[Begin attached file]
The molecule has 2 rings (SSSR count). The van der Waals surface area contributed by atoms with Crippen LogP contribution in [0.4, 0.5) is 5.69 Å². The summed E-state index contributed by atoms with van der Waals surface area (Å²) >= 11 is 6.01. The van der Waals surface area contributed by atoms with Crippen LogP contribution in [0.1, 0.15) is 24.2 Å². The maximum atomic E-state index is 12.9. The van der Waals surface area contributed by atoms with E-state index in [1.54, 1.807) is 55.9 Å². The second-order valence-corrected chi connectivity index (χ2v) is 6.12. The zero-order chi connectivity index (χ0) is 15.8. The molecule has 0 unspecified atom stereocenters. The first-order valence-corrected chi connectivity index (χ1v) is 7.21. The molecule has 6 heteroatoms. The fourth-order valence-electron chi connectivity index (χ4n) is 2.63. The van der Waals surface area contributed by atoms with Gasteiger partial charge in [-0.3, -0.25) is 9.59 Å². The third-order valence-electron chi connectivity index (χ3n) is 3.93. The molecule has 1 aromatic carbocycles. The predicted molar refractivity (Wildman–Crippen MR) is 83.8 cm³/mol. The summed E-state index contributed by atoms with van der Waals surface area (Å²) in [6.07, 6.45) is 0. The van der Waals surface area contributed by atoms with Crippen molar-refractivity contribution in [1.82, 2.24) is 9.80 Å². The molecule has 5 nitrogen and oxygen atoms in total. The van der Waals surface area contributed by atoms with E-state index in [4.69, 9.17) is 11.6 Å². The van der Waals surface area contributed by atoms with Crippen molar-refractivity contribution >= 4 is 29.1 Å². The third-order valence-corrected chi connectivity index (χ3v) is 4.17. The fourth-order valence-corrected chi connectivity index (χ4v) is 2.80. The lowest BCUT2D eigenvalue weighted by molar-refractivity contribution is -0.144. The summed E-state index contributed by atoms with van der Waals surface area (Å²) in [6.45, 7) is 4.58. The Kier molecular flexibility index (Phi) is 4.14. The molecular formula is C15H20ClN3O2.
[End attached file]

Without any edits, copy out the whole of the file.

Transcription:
The molecule has 2 rings (SSSR count). The van der Waals surface area contributed by atoms with Crippen LogP contribution in [0.4, 0.5) is 5.69 Å². The summed E-state index contributed by atoms with van der Waals surface area (Å²) >= 11 is 6.01. The van der Waals surface area contributed by atoms with Crippen LogP contribution in [0.1, 0.15) is 24.2 Å². The maximum atomic E-state index is 12.9. The van der Waals surface area contributed by atoms with E-state index in [1.54, 1.807) is 55.9 Å². The second-order valence-corrected chi connectivity index (χ2v) is 6.12. The zero-order chi connectivity index (χ0) is 15.8. The molecule has 0 unspecified atom stereocenters. The first-order valence-corrected chi connectivity index (χ1v) is 7.21. The molecule has 6 heteroatoms. The fourth-order valence-electron chi connectivity index (χ4n) is 2.63. The van der Waals surface area contributed by atoms with Gasteiger partial charge in [-0.3, -0.25) is 9.59 Å². The third-order valence-electron chi connectivity index (χ3n) is 3.93. The molecule has 1 aromatic carbocycles. The predicted molar refractivity (Wildman–Crippen MR) is 83.8 cm³/mol. The summed E-state index contributed by atoms with van der Waals surface area (Å²) in [6.07, 6.45) is 0. The van der Waals surface area contributed by atoms with Crippen molar-refractivity contribution in [1.82, 2.24) is 9.80 Å². The molecule has 5 nitrogen and oxygen atoms in total. The van der Waals surface area contributed by atoms with E-state index in [4.69, 9.17) is 11.6 Å². The van der Waals surface area contributed by atoms with Crippen molar-refractivity contribution >= 4 is 29.1 Å². The third-order valence-corrected chi connectivity index (χ3v) is 4.17. The fourth-order valence-corrected chi connectivity index (χ4v) is 2.80. The lowest BCUT2D eigenvalue weighted by molar-refractivity contribution is -0.144. The summed E-state index contributed by atoms with van der Waals surface area (Å²) in [6.45, 7) is 4.58. The Kier molecular flexibility index (Phi) is 4.14. The molecular formula is C15H20ClN3O2.